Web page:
I am partly impressed by the complex gymnastics White chooses to do to come up with an anti-purification understanding of 1 Cor 3, but at the end of the day, it just shows how hard he is trying to look for an anti-Catholic interpretation in the text.

And life goes on....
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  #11  
Old Jan 29, '10, 5:56 pm
DaMooksta DaMooksta is offline
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Default Re: Staples White debate on Purgatory

this is terrible!! I always use this text to show the biblical references of purgatory and Staples was just destroyed by a baptist on this verse...


whats next?? scott hahn is going to get refuted on Matt 16:13-18 which is our biblical foundation on the Papacy..

sigh..now what?
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  #12  
Old Jan 29, '10, 6:26 pm
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Randy Carson Randy Carson is offline
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Default Re: Staples White debate on Purgatory

Quote:
Originally Posted by DaMooksta View Post
this is terrible!! I always use this text to show the biblical references of purgatory and Staples was just destroyed by a baptist on this verse...


whats next?? scott hahn is going to get refuted on Matt 16:13-18 which is our biblical foundation on the Papacy..

sigh..now what?
Now, you need to take a deep breath or two.

Debates are not usually about the strength of the arguments but about the strength of the debaters.

I haven't listened to the debate yet, but White is a professional, and Staples has never impressed me in this regard. He's a really nice guy with a great conversion story who delivers prepared talks well. However, I'm not convinced that Tim is in the same league with Sungenis, Matatics or Madrid - all of whom have destroyed White one on one.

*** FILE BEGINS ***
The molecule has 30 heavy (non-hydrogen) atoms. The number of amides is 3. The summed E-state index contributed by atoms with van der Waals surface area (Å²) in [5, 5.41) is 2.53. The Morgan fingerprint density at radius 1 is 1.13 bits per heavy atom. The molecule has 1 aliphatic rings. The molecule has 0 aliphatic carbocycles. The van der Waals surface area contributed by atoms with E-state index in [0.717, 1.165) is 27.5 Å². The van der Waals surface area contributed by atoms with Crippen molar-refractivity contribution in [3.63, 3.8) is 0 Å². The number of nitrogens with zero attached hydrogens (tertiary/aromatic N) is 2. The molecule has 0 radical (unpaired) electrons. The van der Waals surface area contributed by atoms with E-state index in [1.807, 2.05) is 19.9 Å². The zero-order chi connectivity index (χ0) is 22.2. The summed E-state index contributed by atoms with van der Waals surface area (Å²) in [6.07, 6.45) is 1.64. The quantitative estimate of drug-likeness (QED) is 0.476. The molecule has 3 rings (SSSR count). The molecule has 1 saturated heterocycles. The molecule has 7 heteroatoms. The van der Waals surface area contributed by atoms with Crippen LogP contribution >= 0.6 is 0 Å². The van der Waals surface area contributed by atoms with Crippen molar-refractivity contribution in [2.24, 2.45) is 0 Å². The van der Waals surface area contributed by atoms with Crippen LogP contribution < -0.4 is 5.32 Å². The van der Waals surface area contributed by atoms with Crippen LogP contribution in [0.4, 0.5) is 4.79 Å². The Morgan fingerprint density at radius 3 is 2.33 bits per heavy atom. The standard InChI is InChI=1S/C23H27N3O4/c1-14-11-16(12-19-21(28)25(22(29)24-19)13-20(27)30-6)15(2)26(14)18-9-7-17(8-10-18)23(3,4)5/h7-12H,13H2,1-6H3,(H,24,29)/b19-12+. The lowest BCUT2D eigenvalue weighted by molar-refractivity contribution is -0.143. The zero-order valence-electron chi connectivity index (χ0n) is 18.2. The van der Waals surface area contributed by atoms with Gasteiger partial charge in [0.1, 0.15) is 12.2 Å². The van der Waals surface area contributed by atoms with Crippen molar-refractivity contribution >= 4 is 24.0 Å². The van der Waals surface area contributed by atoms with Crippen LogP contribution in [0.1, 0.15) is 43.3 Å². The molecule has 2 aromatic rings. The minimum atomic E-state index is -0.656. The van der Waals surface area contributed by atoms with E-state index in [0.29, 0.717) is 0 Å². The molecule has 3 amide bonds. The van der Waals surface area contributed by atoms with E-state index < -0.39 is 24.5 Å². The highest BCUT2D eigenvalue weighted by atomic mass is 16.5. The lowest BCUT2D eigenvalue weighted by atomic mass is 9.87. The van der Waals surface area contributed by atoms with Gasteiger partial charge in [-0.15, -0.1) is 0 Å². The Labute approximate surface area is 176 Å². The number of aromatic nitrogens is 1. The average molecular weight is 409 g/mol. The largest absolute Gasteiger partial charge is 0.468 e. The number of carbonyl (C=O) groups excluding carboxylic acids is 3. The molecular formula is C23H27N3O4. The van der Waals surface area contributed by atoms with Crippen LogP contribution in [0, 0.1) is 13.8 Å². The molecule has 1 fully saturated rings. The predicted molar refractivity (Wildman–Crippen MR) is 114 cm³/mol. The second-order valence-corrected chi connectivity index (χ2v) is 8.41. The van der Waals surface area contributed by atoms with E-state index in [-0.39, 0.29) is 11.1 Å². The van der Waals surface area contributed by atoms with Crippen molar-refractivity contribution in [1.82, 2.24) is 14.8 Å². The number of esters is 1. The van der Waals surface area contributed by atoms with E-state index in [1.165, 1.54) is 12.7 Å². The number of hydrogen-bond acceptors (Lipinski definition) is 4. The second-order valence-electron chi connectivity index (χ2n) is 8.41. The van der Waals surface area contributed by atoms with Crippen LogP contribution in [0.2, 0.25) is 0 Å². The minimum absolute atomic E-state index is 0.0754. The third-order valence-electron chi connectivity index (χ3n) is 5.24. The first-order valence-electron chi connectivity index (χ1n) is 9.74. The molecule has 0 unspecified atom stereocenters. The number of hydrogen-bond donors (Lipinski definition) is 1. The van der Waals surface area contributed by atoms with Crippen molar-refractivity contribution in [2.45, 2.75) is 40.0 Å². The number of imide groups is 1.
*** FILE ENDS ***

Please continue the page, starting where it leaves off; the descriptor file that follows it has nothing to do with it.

Again, I haven't listened yet, but if Staples lost, I have to say it doesn't surprise me...I had a bad feeling when I saw the announcement.
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  #13  
Old Jan 29, '10, 10:07 pm
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catholic1seeks catholic1seeks is offline
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Default Re: Staples White debate on Purgatory

Quote:
Originally Posted by DaMooksta View Post


whats next?? scott hahn is going to get refuted on Matt 16:13-18 which is our biblical foundation on the Papacy..

sigh..now what?
Is White really going to debate Scott Hahn?
If so, when?


Also, I don't think Staples did that bad. The whole debate was on that ONE verse... and one of my favorite parts of the debate was when Staples asked White if he could provide a historical reference as to when the doctrine of purgatory was changed. All he gave was some rant on indulgences (which, when he brought it up, had to do with a certain practice); he couldn't provide anything as to when the doctrine was changed or invented....

And if purgatory is not true or was not believed by the early Christians, we should expect to find objections to the belief, but we do not.
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  #14  
Old Jan 30, '10, 3:36 am
Hubriss Hubriss is offline